Antisemitic slurs and their facilitators

Beyond antisemitic slurs and incidents more attention should also be given to those who facilitate the classic antisemitism and anti-Israelism of others.

December 7, 2017 04:19
4 minute read.
WHO IS facilitating antisemitism in London.

The Parliament of the United Kingdom. (photo credit: REUTERS)


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The analysis of contemporary antisemitism is becoming increasingly complex. In 2010 the Simon Wiesenthal Center (SWC) undertook the laudable initiative to publish the top 10 major slurs or incidents every year. The size of these SWC documents and the number of antisemitic incidents included under each of the headings has substantially increased over the years.

This year again there are many candidates that could be included in the SWC publication. There are the annual recidivists such as the BBC and the United Nations Human Rights Council. The Jewish Voice for Peace movement is one of the 10 most anti-Israeli organizations in the United States according to the Anti Defamation League and could be added to the list of recurrent slur producers.
One among many new candidates for the list is Kada Traore, the murderer of French Jewish woman Sarah Halimi. Abdoe Khoulani, a member of the municipality of The Hague on behalf of a Muslim party could also be included. When a parliamentarian of the Dutch Christian party SGP received a group of Israeli school children Khoulani tweeted: “Zionist terrorists in the making neatly visit the SGP. These are the future child murderers and occupiers.” The Dutch prosecution office decided that this was protected speech.

Beyond antisemitic slurs and incidents more attention should also be given to those who facilitate the classic antisemitism and anti-Israelism of others. Such facilitation can be done in a variety of ways without the perpetrators meeting the criteria of the most common definition of antisemitism. This definition, of the International Holocaust Remembrance Association (IHRA), required the approval of its 31 member countries, all from the Western world.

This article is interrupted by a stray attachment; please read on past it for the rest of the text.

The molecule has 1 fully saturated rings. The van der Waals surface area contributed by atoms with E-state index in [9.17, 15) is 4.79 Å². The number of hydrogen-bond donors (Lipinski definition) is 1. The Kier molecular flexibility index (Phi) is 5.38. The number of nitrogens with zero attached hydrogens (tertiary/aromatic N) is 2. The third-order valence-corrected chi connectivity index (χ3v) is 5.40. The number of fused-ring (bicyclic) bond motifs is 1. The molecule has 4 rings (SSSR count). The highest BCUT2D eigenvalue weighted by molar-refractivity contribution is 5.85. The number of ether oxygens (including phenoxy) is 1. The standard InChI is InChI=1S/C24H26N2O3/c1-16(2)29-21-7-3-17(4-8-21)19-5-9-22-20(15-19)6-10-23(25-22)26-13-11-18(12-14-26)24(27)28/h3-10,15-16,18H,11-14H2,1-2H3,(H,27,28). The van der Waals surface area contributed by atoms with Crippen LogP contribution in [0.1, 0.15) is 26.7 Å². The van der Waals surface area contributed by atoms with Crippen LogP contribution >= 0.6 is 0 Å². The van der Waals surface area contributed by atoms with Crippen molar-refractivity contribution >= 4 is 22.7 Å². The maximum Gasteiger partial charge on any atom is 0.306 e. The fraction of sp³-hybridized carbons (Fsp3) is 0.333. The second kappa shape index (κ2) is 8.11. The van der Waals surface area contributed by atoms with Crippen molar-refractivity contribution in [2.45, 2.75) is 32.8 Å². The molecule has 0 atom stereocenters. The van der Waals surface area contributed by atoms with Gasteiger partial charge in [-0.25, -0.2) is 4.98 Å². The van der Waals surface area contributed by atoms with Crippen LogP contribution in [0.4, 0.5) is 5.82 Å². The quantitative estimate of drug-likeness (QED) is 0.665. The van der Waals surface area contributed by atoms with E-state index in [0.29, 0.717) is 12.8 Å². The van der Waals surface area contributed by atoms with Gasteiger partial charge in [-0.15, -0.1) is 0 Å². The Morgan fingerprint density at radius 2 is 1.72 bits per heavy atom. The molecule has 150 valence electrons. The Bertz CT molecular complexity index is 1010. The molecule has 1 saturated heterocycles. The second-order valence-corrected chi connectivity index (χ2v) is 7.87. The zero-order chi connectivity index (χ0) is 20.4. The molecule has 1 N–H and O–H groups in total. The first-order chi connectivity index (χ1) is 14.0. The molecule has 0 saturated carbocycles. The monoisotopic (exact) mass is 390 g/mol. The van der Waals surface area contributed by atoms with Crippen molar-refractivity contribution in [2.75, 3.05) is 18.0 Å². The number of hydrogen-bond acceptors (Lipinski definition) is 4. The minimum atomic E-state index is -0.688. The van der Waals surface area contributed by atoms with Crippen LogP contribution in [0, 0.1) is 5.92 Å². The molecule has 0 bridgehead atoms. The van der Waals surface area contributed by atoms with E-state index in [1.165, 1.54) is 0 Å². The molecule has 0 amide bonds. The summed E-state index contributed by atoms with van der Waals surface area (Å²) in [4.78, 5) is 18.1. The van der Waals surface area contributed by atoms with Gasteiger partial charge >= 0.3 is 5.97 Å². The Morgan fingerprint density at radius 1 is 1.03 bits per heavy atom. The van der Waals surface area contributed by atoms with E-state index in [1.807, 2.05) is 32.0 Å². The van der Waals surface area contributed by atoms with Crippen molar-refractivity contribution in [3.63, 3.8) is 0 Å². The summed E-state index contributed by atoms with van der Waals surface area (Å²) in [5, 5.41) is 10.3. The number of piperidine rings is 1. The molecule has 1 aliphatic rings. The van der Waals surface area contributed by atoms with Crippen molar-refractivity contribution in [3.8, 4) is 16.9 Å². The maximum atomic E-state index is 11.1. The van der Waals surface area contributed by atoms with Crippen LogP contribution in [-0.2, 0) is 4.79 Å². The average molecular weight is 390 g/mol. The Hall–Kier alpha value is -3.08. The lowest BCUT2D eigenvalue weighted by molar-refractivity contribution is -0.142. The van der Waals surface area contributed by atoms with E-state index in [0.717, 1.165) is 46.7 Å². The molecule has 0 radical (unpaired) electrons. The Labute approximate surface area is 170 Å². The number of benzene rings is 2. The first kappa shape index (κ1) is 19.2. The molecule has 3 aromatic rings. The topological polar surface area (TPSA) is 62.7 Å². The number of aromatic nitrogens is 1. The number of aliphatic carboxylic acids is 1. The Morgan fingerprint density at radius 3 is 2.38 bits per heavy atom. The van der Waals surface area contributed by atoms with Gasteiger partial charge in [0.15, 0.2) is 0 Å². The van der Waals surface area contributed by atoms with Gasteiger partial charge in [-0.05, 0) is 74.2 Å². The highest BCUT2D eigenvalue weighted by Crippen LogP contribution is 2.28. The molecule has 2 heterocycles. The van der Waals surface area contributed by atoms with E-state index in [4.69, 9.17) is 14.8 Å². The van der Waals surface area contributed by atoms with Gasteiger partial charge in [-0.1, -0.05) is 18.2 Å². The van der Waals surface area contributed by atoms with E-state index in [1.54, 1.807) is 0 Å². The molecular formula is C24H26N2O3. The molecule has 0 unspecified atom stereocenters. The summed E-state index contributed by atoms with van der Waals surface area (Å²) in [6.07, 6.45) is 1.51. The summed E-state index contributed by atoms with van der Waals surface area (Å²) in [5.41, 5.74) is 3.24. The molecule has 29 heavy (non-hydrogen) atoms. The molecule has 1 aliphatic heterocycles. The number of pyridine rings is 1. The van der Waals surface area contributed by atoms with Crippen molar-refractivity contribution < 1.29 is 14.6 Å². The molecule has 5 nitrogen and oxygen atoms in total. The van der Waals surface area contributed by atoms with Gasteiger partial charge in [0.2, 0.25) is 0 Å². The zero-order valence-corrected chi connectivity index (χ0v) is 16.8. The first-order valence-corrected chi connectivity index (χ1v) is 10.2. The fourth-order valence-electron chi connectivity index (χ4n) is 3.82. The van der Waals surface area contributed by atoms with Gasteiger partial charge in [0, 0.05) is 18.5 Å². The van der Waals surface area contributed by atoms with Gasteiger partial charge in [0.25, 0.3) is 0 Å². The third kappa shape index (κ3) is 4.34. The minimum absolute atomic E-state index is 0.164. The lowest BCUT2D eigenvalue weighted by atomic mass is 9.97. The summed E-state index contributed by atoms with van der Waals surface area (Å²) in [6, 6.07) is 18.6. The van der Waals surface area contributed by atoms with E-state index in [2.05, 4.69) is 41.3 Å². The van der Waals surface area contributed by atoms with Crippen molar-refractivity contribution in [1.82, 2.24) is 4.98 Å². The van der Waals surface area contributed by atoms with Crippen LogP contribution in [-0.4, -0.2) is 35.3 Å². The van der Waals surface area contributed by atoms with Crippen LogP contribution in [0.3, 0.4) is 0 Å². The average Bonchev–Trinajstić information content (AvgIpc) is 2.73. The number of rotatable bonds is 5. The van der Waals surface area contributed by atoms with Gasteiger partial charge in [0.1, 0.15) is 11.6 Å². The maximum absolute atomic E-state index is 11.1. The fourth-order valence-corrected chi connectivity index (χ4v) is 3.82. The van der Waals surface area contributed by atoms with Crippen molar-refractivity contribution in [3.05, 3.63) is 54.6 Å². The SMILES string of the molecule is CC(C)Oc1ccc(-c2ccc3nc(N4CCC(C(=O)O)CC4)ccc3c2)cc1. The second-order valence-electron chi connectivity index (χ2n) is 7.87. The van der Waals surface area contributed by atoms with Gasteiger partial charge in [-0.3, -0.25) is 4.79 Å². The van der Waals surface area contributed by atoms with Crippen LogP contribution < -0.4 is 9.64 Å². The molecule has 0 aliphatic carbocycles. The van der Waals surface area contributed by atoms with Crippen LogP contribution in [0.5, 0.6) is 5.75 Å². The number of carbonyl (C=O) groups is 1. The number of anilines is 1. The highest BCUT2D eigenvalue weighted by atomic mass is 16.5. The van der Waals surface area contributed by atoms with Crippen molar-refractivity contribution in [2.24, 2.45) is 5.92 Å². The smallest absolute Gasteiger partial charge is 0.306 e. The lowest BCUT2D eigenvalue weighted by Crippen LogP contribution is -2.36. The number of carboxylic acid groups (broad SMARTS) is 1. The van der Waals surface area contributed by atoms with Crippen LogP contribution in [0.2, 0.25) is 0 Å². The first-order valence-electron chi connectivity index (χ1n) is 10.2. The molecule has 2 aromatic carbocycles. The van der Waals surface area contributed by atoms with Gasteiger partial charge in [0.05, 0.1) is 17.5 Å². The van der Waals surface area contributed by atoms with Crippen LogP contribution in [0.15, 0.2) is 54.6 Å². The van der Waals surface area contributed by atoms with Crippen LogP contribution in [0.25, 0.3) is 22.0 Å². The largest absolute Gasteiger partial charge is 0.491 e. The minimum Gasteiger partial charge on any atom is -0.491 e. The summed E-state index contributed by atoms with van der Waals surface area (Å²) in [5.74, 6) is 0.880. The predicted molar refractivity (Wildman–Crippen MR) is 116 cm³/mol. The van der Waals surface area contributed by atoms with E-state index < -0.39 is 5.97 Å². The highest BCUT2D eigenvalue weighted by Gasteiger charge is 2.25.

A few examples enable one to better understand the issue. Antisemitism in the British Labour Party became more visible a few months after it elected Jeremy Corbyn as its leader in 2015. Part of Corbyn’s own behavior and statements came close to antisemitism without however meeting the IHRA definition. For instance, he donated money to and appeared at meetings of an organization headed by Holocaust denier Paul Eisen. He also called Hezbollah and Hamas his “friends.” Corbyn furthermore appointed extreme anti-Israel individuals to high positions. All this encouraged others in the party to make antisemitic statements.

American Senator Bernie Sanders, who participated in the 2016 presidential primaries of the Democratic Party, is yet another facilitator. He stated that the United States should not limit its friendship to Israel alone, but should also be friendly toward the Palestinians. An ADL study found that the highest percentage of antisemites in the world – over 90% – can be found among the Palestinian population.